Effect of gender dominance expectancies for knowledge on self-touching during conversations

Marian Morry1, Michael E. Enzle1
1University of Alberta, Canada
Cite this article:  Morry, M., & Enzle, M. E. (1994). Effect of gender dominance expectancies for knowledge on self-touching during conversations. Social Behavior and Personality: An international journal, 22(2), 123-130.

Volume 22 Issue 2 | e753 | Published: May 1994 | DOI: https://doi.org/10.2224/sbp.1994.22.2.123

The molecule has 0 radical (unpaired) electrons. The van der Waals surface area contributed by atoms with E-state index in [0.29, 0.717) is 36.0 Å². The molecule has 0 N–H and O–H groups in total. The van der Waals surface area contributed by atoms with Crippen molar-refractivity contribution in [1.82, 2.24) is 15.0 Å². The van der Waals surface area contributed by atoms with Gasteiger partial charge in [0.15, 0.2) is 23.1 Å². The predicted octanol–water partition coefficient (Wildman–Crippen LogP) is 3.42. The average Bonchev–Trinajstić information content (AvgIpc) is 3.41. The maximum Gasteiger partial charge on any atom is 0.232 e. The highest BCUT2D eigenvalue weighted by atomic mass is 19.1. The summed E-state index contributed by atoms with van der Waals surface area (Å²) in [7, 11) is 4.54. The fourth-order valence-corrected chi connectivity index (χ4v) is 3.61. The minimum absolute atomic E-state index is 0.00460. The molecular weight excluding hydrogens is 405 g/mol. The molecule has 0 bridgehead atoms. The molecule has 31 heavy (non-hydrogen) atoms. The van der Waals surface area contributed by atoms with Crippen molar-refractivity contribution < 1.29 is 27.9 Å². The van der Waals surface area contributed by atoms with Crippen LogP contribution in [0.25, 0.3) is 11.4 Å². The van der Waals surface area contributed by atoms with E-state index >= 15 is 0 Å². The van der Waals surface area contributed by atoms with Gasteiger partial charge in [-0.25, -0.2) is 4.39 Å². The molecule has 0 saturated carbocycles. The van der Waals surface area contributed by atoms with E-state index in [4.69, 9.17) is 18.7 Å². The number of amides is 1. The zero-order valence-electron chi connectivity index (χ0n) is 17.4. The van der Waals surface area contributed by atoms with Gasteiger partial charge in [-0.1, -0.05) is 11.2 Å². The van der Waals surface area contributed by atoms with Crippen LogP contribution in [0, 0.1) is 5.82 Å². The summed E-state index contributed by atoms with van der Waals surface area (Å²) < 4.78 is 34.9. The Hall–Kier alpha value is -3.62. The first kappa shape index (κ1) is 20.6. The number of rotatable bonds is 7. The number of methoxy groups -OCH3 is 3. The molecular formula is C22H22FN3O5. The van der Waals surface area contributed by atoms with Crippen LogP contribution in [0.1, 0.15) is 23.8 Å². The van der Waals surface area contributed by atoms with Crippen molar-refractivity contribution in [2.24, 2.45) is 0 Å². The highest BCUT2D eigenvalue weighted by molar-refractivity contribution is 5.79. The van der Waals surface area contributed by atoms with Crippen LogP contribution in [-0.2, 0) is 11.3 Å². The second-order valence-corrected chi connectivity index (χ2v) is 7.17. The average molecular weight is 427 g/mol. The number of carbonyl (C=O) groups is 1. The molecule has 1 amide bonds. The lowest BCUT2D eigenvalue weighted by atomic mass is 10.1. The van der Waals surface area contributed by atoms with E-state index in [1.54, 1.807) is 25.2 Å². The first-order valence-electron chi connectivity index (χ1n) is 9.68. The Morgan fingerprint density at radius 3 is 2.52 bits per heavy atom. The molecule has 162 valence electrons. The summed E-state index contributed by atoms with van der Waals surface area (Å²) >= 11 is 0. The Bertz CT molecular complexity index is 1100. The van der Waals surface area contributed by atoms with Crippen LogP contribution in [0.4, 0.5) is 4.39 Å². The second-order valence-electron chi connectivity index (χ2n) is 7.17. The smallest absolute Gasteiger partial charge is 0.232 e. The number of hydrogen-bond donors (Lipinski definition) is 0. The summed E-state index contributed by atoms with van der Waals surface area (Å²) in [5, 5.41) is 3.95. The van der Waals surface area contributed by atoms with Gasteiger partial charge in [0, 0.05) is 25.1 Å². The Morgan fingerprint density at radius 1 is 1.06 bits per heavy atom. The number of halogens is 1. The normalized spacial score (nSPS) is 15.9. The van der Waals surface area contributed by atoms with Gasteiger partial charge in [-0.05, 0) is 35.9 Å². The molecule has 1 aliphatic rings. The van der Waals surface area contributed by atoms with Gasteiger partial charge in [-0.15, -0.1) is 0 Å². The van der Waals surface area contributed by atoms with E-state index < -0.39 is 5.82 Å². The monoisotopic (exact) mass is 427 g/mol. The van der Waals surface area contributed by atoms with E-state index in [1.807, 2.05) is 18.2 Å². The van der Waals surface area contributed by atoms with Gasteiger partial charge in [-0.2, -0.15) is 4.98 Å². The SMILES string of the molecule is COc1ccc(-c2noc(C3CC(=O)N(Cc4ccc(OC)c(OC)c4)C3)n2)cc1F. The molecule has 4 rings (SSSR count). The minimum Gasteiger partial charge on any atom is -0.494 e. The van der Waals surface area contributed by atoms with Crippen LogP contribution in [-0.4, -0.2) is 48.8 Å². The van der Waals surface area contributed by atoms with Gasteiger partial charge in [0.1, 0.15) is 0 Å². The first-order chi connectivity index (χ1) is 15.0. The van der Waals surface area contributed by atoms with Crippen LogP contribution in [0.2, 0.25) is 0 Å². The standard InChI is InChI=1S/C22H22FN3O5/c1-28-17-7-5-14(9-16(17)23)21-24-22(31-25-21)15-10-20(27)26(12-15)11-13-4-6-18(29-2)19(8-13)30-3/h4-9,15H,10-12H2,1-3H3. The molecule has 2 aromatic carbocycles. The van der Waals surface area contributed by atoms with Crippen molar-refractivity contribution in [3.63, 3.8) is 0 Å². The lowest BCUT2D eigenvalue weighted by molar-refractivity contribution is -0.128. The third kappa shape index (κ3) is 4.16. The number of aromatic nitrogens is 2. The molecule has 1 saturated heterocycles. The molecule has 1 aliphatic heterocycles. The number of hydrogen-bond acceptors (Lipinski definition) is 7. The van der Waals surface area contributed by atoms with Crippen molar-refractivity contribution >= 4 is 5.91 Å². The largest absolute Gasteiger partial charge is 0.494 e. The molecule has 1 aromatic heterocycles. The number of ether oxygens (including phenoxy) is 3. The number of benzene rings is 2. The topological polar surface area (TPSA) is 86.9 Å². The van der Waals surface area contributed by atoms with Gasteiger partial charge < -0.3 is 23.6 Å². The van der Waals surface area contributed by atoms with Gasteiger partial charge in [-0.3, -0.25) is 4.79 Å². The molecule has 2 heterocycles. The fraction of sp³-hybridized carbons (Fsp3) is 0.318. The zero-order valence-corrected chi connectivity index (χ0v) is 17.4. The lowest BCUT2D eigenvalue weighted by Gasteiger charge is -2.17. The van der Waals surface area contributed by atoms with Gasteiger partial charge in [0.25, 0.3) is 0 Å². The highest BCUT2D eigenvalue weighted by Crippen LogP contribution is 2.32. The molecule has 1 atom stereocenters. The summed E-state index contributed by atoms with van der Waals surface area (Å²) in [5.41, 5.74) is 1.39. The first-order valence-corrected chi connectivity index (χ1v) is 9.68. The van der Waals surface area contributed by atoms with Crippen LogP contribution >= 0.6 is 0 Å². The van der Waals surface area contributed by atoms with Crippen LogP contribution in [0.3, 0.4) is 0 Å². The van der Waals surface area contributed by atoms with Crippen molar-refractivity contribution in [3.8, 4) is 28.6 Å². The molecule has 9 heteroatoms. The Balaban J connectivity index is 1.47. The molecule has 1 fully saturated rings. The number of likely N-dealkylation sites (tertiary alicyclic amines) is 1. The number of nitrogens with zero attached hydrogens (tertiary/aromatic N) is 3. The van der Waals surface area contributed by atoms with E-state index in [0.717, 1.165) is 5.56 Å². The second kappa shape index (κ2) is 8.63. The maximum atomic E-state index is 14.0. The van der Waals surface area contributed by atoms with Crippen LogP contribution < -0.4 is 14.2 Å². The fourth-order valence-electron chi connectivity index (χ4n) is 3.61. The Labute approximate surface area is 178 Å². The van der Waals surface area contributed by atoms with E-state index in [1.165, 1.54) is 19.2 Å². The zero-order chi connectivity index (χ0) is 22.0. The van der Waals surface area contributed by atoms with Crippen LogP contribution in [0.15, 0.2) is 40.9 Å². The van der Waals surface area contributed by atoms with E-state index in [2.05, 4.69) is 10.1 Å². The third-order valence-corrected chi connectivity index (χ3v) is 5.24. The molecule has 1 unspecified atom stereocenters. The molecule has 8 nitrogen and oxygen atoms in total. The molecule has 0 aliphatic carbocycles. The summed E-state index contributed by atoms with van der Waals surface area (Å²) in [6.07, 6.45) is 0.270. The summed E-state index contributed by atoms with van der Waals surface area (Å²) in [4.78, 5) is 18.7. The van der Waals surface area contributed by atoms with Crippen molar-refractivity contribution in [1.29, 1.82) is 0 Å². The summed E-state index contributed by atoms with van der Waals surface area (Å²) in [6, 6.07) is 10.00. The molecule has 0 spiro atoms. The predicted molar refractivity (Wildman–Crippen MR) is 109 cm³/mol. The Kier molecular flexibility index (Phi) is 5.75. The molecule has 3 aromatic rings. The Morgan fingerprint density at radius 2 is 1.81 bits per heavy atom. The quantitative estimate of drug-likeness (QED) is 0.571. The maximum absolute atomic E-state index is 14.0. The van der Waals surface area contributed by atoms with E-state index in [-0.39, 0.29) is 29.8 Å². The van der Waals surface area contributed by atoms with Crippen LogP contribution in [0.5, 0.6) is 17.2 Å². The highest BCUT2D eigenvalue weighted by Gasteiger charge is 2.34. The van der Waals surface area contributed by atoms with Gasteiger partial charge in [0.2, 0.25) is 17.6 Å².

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We investigated how expectancies about gender dominance for knowledge influence the frequency of self-touching enacted by conversing members of mixed-sex dyads. The study was a 2 (male vs. female dyad member) × 2 (normatively male vs. female knowledge dominance) design. Two alternative hypotheses about the effects of normative expectancies for gender-knowledge dominance on self-touching were evaluated. Normative expectation of knowledge deficiency could provoke greater performance concerns and self-touching than a normative expectation of knowledge dominance, or a normative expectation of knowledge dominance could provoke greater performance concerns and self-touching than a normative expectation of knowledge deficiency. Results supported the latter alternative.

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